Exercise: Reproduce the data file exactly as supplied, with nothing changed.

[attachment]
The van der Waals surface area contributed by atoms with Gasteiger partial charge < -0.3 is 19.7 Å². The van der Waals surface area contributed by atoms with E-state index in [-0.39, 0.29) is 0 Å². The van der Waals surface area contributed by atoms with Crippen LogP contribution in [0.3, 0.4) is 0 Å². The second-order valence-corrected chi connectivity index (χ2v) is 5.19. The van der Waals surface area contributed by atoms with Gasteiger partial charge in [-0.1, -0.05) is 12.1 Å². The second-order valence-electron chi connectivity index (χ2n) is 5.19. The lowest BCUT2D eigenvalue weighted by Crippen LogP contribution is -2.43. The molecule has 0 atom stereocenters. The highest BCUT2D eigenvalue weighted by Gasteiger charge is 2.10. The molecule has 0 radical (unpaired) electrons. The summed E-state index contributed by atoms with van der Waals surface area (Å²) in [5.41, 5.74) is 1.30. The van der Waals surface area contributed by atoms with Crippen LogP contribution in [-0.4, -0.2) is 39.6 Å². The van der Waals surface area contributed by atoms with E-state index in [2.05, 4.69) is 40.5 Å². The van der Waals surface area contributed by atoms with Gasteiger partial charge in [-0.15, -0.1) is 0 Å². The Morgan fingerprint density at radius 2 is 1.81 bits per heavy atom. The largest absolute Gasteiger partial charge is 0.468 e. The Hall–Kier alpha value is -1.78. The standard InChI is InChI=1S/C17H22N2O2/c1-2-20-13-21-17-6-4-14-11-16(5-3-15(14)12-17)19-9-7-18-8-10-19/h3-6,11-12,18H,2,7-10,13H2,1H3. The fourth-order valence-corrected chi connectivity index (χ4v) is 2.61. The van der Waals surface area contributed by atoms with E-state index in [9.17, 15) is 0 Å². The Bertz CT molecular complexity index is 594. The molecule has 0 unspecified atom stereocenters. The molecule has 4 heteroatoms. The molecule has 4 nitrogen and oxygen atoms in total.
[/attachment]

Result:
The van der Waals surface area contributed by atoms with Gasteiger partial charge < -0.3 is 19.7 Å². The van der Waals surface area contributed by atoms with E-state index in [-0.39, 0.29) is 0 Å². The van der Waals surface area contributed by atoms with Crippen LogP contribution in [0.3, 0.4) is 0 Å². The second-order valence-corrected chi connectivity index (χ2v) is 5.19. The van der Waals surface area contributed by atoms with Gasteiger partial charge in [-0.1, -0.05) is 12.1 Å². The second-order valence-electron chi connectivity index (χ2n) is 5.19. The lowest BCUT2D eigenvalue weighted by Crippen LogP contribution is -2.43. The molecule has 0 atom stereocenters. The highest BCUT2D eigenvalue weighted by Gasteiger charge is 2.10. The molecule has 0 radical (unpaired) electrons. The summed E-state index contributed by atoms with van der Waals surface area (Å²) in [5.41, 5.74) is 1.30. The van der Waals surface area contributed by atoms with Crippen LogP contribution in [-0.4, -0.2) is 39.6 Å². The van der Waals surface area contributed by atoms with E-state index in [2.05, 4.69) is 40.5 Å². The van der Waals surface area contributed by atoms with Gasteiger partial charge in [-0.15, -0.1) is 0 Å². The Morgan fingerprint density at radius 2 is 1.81 bits per heavy atom. The largest absolute Gasteiger partial charge is 0.468 e. The Hall–Kier alpha value is -1.78. The standard InChI is InChI=1S/C17H22N2O2/c1-2-20-13-21-17-6-4-14-11-16(5-3-15(14)12-17)19-9-7-18-8-10-19/h3-6,11-12,18H,2,7-10,13H2,1H3. The fourth-order valence-corrected chi connectivity index (χ4v) is 2.61. The van der Waals surface area contributed by atoms with E-state index in [9.17, 15) is 0 Å². The Bertz CT molecular complexity index is 594. The molecule has 0 unspecified atom stereocenters. The molecule has 4 heteroatoms. The molecule has 4 nitrogen and oxygen atoms in total.